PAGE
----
Peter Kirui leading the Sportisimo Prague Half Marathon (© VIctah Sailer for Sportisimo Prague Half Marathon)
The Sportisimo Prague Half Marathon has made a name for itself in recent years thanks to a series of super-fast performances and the organisers are naturally keen to maintain this success at the next edition of the IAAF Gold Label Road Race on Saturday 28 March.
A superb field has been assembled, led by a handful of top Kenyans. Defending champion Peter Kirui will face Geoffrey Mutai and Leonard Komon while the leading contenders in the women’s race are Edna Kiplagat and Lucy Kabuu.
“I believe we’ve assembled a very strong field,” said Jana Moberly, who is responsible for putting together the elite field in Prague.
“At present we have seven runners with personal bests under one hour on the start list and nine women who have run faster than 70 minutes. But it’s very likely that we’ll have one or two additions,” explained Moberly, who added that she hopes for a men’s winning time, “very close to 59 minutes.”
Several runners look capable of achieving such a time, which is not far off the Prague course record of 58:47.
One of them is definitely Peter Kirui. The 27-year-old Kenyan dominated the race last year to complete a surprise win in 59:22.
Last year, Kirui was actually in the middle of a training course with the Kenyan Police and unable to train properly but he is free of such duties now and it will be fascinating to see if he can improve further. Another who caused a surprise in the Czech Republic last year was Geoffrey Ronoh.
The 32-year-old triumphed firstly in the Mattoni Olomouc Half Marathon, where he was originally entered as a pacemaker but left marathon stars Wilson Kipsang and Dennis Kimetto in his wake.
A few weeks later, Ronoh also won the Birell Prague Grand Prix over 10km in a course record of 27:28.
Geoffrey Mutai was among those beaten in the Czech capital on that occasion and Mutai will again face Ronoh in Prague, whose best for the half marathon is 59:45.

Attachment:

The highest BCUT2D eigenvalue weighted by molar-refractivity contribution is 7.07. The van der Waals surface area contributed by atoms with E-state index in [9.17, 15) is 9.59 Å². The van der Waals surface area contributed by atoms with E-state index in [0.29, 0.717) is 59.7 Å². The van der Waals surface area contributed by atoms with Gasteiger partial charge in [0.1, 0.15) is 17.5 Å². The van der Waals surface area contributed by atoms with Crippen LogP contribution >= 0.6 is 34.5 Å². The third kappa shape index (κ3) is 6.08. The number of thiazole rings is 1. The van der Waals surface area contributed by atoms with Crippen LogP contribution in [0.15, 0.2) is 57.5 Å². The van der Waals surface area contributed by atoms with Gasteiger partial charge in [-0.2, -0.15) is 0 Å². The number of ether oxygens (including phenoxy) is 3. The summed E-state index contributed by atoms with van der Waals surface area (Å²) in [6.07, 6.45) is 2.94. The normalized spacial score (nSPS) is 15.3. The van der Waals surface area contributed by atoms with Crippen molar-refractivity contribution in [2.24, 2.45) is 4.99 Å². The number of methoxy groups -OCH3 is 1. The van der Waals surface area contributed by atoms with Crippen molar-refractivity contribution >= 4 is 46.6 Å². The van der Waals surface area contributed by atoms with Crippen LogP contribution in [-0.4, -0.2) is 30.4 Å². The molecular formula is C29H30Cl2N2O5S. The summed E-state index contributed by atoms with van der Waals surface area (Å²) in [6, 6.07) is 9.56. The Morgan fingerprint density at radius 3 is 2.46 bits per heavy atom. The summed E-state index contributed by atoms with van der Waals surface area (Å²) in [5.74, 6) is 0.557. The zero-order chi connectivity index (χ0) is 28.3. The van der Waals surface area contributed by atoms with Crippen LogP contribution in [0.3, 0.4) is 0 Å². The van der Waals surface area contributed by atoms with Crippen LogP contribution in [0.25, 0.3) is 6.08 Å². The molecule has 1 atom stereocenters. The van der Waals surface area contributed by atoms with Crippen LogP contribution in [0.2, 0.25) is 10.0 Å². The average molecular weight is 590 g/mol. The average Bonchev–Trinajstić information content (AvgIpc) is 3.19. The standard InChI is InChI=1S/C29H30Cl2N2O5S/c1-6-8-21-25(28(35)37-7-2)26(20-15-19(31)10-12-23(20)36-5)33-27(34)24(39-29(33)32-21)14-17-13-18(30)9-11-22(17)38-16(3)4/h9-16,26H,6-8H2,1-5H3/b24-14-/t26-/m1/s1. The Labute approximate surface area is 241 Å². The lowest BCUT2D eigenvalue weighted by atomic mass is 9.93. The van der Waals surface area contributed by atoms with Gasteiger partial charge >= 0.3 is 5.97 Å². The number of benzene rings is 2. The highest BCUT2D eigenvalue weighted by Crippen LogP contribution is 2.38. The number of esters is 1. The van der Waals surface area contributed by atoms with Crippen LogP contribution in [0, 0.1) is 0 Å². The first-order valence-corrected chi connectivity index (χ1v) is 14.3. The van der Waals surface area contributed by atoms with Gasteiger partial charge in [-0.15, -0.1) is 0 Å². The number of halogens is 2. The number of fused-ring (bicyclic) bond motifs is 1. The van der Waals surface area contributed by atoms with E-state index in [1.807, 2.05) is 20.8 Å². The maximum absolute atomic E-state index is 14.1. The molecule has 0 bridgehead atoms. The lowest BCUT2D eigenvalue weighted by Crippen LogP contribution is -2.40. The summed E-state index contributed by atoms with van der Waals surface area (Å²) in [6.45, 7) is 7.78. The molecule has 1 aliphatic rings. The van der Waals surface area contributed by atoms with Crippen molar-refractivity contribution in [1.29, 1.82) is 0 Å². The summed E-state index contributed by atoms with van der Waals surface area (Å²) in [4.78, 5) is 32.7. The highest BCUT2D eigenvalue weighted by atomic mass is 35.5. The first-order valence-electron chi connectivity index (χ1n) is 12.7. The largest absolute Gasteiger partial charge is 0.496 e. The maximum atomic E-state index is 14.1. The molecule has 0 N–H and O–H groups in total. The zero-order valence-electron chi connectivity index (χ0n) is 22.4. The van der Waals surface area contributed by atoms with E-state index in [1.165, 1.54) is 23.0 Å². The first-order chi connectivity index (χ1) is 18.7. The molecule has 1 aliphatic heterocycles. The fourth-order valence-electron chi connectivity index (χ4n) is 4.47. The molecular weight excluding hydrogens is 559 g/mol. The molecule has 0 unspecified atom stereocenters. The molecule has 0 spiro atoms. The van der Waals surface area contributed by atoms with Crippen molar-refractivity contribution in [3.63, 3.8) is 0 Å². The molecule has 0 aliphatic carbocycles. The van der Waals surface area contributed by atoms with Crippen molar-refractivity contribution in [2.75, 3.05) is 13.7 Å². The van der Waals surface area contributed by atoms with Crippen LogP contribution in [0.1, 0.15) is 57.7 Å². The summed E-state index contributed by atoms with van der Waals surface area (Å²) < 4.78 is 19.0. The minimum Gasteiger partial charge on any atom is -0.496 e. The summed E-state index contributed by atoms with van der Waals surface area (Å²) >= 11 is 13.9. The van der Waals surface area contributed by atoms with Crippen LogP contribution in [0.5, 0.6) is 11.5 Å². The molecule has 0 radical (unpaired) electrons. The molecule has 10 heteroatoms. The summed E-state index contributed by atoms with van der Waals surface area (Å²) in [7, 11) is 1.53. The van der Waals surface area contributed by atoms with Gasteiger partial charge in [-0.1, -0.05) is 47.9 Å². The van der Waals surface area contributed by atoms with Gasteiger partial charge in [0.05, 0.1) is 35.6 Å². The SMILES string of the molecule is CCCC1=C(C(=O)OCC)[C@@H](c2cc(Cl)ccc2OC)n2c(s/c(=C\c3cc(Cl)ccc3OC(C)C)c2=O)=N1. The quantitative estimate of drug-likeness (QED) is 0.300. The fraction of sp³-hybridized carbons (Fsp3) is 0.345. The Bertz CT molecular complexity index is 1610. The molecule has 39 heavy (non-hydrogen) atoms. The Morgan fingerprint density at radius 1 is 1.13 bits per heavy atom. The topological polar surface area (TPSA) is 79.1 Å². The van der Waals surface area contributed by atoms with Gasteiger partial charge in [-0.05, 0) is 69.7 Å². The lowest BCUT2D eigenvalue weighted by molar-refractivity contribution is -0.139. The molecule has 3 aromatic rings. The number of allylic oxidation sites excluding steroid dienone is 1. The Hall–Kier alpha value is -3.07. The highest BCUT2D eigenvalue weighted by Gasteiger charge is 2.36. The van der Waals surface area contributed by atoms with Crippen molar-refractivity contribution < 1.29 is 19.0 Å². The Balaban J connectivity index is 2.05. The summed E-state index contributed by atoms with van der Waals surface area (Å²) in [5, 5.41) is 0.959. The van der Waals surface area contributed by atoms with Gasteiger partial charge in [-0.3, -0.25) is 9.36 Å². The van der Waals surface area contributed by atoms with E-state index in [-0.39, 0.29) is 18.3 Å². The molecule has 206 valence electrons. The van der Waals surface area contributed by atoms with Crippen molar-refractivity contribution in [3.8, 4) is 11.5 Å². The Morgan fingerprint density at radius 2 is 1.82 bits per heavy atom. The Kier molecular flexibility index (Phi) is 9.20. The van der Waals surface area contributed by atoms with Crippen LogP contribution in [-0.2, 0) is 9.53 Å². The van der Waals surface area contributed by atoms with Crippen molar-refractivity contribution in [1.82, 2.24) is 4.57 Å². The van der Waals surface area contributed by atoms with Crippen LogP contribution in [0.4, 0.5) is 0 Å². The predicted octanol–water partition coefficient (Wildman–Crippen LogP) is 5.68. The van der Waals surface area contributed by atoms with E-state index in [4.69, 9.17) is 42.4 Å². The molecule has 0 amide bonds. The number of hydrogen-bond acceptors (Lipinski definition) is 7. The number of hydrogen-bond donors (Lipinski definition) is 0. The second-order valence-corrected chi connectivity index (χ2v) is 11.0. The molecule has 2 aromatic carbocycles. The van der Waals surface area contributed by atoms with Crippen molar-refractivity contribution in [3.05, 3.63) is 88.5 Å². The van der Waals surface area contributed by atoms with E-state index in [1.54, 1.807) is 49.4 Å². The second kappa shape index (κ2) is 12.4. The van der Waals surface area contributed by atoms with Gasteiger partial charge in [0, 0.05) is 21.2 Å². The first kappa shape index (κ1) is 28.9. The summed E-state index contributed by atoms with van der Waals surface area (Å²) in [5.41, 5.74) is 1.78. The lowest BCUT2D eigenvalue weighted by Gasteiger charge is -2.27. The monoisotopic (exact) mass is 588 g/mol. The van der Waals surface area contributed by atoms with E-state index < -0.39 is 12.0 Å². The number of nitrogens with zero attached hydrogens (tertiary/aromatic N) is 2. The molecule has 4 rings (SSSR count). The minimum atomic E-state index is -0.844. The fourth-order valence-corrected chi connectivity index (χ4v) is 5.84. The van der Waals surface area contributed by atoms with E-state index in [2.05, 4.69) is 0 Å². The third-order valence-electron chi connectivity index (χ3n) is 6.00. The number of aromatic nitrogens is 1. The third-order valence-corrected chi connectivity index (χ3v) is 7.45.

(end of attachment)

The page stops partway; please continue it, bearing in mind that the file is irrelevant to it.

Mutai, known worldwide for his victories in the Boston, New York and Berlin marathons, has a best of 58:58 which makes him the fastest man in the field. Leonard Komon is another big name in the field.
The Kenyan is the world record holder for 10km and 15km on the roads. A year ago he ran an extraordinary debut for the half marathon in Berlin, winning in 59:11, the fastest ever by a newcomer to the distance.
Four consecutive course records are proof of the upward trend in the women’s race in recent years.
In 2014, Joyce Chepkirui brought that time down to 1:06:19, the fifth fastest time ever run for the distance. Given that high standard, breaking the course record this year will be no easy task but with Lucy Kabuu, the race has a contender who has actually run faster than Chepkirui.
Two years ago the Kenyan won the Ras Al Khaimah event in the United Arab Emirates in 1:06:09. Among Kabuu’s rivals in the Czech capital will be Edna Kiplagat.
The Kenyan, winner of the IAAF World Championships marathon title in 2011 and 2013, has a personal best of 1:07:41.
Two more runners with best times under 68 minutes will be on the start line in Prague, Kenya’s Lineth Chepkurui (1:07:47) and Ethiopia’s Worknesh Degefa (1:07:49).
Organisers for the IAAF